How many times have you clicked ‘check-out’ to buy something in the last few months? If the spike in online sales amid Covid-19 is any indicator (or, perhaps, the list of merchants on your last credit card statement), it’s probably a lot.
Groceries, books, beauty supplies, inflatable children’s pools as the pandemic persists, we have relied on ecommerce to get things to our doors, contact-free and fast. These things range from essentials to not-so-quite essentials: in Canada in April, online shoppers trapped at home were scooping up canned quail eggs, sitar strings and trampolines for the kids.
From panic buying and hoarding, we already know that the stress of the pandemic can break our brains and morph our buying habits. However, even though online shopping has been around for years – actually, decades – it’s only become truly mainstream recently. Amazon has been around since the mid-’90s, but by even 2010 in the US, online shopping only made up just more than 6% of all retail sales.
And now? Internet sales as a total percentage of sales in the UK rocketed from 2.8% in November 2006 to 18.9% in February 2020 – and then shot up again to 30% in April 2020 because of the pandemic. In May 2020, sales from “non-store retailers” in the US were up 30.8% from May 2019.
Before Covid-19, relying on the internet for shopping hadn’t been so ingrained in our day-to-day lives. A couple of decades ago, online shopping was a novelty, just as the internet itself still was. Most people were only buying hard-to-find records or obscure action figures on eBay.
So how did we get to the point where online shopping became a way of life? And where will it guide us in the post-pandemic future?
Where we began
In 1984, in Gateshead, England, a 72-year-old grandmother named Jane Snowball sat down in her armchair and used her television remote control to place an order of margarine, cornflakes and eggs.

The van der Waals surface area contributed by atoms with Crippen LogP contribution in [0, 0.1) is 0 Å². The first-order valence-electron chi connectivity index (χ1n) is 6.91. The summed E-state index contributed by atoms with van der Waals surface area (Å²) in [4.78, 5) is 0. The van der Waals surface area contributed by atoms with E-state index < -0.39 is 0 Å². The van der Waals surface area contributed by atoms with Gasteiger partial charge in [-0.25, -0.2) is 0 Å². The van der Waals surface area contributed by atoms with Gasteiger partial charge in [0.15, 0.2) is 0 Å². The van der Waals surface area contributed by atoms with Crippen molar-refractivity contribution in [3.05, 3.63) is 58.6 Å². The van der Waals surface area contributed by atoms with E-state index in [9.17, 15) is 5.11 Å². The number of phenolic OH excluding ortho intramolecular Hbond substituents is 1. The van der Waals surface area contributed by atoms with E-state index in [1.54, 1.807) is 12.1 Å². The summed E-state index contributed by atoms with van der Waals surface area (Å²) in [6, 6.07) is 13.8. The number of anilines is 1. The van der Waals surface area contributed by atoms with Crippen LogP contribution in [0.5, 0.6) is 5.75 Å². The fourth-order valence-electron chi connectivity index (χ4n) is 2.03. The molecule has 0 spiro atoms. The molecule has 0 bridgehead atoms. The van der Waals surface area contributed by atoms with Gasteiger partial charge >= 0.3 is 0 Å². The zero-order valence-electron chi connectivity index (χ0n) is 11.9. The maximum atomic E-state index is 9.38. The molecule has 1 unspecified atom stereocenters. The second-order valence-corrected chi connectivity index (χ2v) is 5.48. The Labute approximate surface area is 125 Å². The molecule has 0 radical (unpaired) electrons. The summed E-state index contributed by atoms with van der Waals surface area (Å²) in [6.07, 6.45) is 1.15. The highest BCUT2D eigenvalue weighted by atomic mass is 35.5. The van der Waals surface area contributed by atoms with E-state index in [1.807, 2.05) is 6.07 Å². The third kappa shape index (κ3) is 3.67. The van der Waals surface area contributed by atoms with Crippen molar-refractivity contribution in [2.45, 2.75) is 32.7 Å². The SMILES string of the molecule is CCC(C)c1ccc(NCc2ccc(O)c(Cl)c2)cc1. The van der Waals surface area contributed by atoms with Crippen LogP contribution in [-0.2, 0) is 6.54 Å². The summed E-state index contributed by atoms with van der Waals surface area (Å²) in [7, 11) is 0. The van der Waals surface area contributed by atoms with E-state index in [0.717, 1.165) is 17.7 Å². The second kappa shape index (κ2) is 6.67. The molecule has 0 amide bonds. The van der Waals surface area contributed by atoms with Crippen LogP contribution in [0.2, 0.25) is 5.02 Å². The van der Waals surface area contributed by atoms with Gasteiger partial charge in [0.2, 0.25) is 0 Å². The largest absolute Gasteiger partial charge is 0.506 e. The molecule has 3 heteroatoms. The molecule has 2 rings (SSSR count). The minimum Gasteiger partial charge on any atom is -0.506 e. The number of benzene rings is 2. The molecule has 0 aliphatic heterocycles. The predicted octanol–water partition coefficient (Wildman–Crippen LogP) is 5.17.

She used the ‘Videotex’ system developed by English inventor Michael Aldrich, says Jonathan Reynolds, associate professor in retail marketing and deputy dean of Oxford University’s Saïd Business School. Aldrich took her TV and turned it into a computer terminal: she used the Videotex technology to generate a shopping list on her TV screen, and her order was phoned in to her local Tesco. The goods were then sent to her door, like magic.
In 1994, US chain Pizza Hut started selling pizzas online through their early ‘PizzaNet’ portal – an ancient-looking flat, grey website
“It was originally conceived as a social service [for the elderly and disadvantaged],” says Reynolds. “The system, which pre-dated the public Internet, relied upon the development of a closed network of computers.” Little did Aldrich or Snowball know that their nifty tech experiment laid the framework for an industry now worth £118bn ($186bn) in the UK.
Following this early grocery service, the next major innovation in the online shopping space is said to have occurred in 1994, when a computer whiz called Daniel M Kohn, then aged 21, set up an online marketplace called NetMarket. It was not only dubbed a “new venture that is the equivalent of a shopping mall in cyberspace”, but also marked the first digitally secure transaction. The first purchase? A Sting CD, retailing at $12.48 (£10).
From then, the early internet – with its screeching dial-up sounds – trickled its way into people’s homes. And while today virtually all big corporations are online, in the early days only a few committed to an ecommerce strategy.
One of those was Pizza Hut. In 1994, the US chain started selling pizzas online through their early ‘PizzaNet’ portal – a flat, grey website that looks as ancient as you may expect, with fields only for a customer’s address and phone number.
But 1994 was also a watershed year for online shopping: it’s the same year Amazon launched – which, at that time, sold mostly books. eBay followed in 1995. Rakuten, Japan’s biggest ecommerce site that’s expanded into Western markets the past few years, launched two years later. China’s Alibaba, in 1999. These companies were setting the stage for an online shopping transition: a wide variety of offerings, consumer accessibility and innovative technology.
Mid-1990s globalisation was also a major catalyst that “made ecommerce a viable and highly profitable selling channel”, says Thomaï Serdari, adjunct professor at New York University’s Stern School of Business. The connected world enabled production to scale up quickly and significantly, for products at many price tiers. “Consumers were eager to find either the best or the most acceptable quality product at the prices they could afford. The internet gave them the tool to conduct extensive research before purchasing an item. It also gave them the insights on how to evaluate the price-to-value ratio and finally the means to purchase.”